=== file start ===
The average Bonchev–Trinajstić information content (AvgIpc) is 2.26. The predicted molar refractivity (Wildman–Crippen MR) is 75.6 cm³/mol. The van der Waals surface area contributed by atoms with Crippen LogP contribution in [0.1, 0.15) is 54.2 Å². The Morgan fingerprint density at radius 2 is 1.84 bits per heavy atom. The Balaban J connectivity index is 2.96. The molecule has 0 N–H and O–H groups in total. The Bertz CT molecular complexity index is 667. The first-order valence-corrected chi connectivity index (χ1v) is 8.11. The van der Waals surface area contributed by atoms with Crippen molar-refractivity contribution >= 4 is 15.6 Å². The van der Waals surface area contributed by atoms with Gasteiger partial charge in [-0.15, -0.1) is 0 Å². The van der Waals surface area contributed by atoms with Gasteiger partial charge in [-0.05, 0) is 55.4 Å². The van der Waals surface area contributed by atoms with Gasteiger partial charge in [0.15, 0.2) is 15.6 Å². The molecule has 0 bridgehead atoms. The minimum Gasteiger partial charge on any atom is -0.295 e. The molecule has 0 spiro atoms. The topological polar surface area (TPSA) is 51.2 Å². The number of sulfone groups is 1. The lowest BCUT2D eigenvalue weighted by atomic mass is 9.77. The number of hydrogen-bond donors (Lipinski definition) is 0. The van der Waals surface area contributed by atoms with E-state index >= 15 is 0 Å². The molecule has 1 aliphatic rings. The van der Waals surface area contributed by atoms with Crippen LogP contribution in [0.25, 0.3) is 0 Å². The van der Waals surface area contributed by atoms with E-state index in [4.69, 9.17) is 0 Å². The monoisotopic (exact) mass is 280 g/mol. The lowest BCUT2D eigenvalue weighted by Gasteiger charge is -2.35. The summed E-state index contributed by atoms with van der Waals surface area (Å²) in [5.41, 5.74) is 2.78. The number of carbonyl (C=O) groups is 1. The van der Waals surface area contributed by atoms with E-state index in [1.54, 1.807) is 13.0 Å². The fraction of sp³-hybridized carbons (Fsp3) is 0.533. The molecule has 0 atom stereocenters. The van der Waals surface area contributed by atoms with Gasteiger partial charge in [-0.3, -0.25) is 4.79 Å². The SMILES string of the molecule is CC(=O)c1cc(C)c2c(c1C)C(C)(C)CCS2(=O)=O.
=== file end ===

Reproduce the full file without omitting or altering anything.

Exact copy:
The average Bonchev–Trinajstić information content (AvgIpc) is 2.26. The predicted molar refractivity (Wildman–Crippen MR) is 75.6 cm³/mol. The van der Waals surface area contributed by atoms with Crippen LogP contribution in [0.1, 0.15) is 54.2 Å². The Morgan fingerprint density at radius 2 is 1.84 bits per heavy atom. The Balaban J connectivity index is 2.96. The molecule has 0 N–H and O–H groups in total. The Bertz CT molecular complexity index is 667. The first-order valence-corrected chi connectivity index (χ1v) is 8.11. The van der Waals surface area contributed by atoms with Crippen molar-refractivity contribution >= 4 is 15.6 Å². The van der Waals surface area contributed by atoms with Gasteiger partial charge in [-0.15, -0.1) is 0 Å². The van der Waals surface area contributed by atoms with Gasteiger partial charge in [-0.05, 0) is 55.4 Å². The van der Waals surface area contributed by atoms with Gasteiger partial charge in [0.15, 0.2) is 15.6 Å². The molecule has 0 bridgehead atoms. The minimum Gasteiger partial charge on any atom is -0.295 e. The molecule has 0 spiro atoms. The topological polar surface area (TPSA) is 51.2 Å². The number of sulfone groups is 1. The lowest BCUT2D eigenvalue weighted by atomic mass is 9.77. The number of hydrogen-bond donors (Lipinski definition) is 0. The van der Waals surface area contributed by atoms with E-state index >= 15 is 0 Å². The molecule has 1 aliphatic rings. The van der Waals surface area contributed by atoms with Crippen LogP contribution in [0.25, 0.3) is 0 Å². The van der Waals surface area contributed by atoms with E-state index in [4.69, 9.17) is 0 Å². The monoisotopic (exact) mass is 280 g/mol. The lowest BCUT2D eigenvalue weighted by Gasteiger charge is -2.35. The summed E-state index contributed by atoms with van der Waals surface area (Å²) in [5.41, 5.74) is 2.78. The number of carbonyl (C=O) groups is 1. The van der Waals surface area contributed by atoms with E-state index in [1.54, 1.807) is 13.0 Å². The fraction of sp³-hybridized carbons (Fsp3) is 0.533. The molecule has 0 atom stereocenters. The van der Waals surface area contributed by atoms with Gasteiger partial charge in [-0.3, -0.25) is 4.79 Å². The SMILES string of the molecule is CC(=O)c1cc(C)c2c(c1C)C(C)(C)CCS2(=O)=O.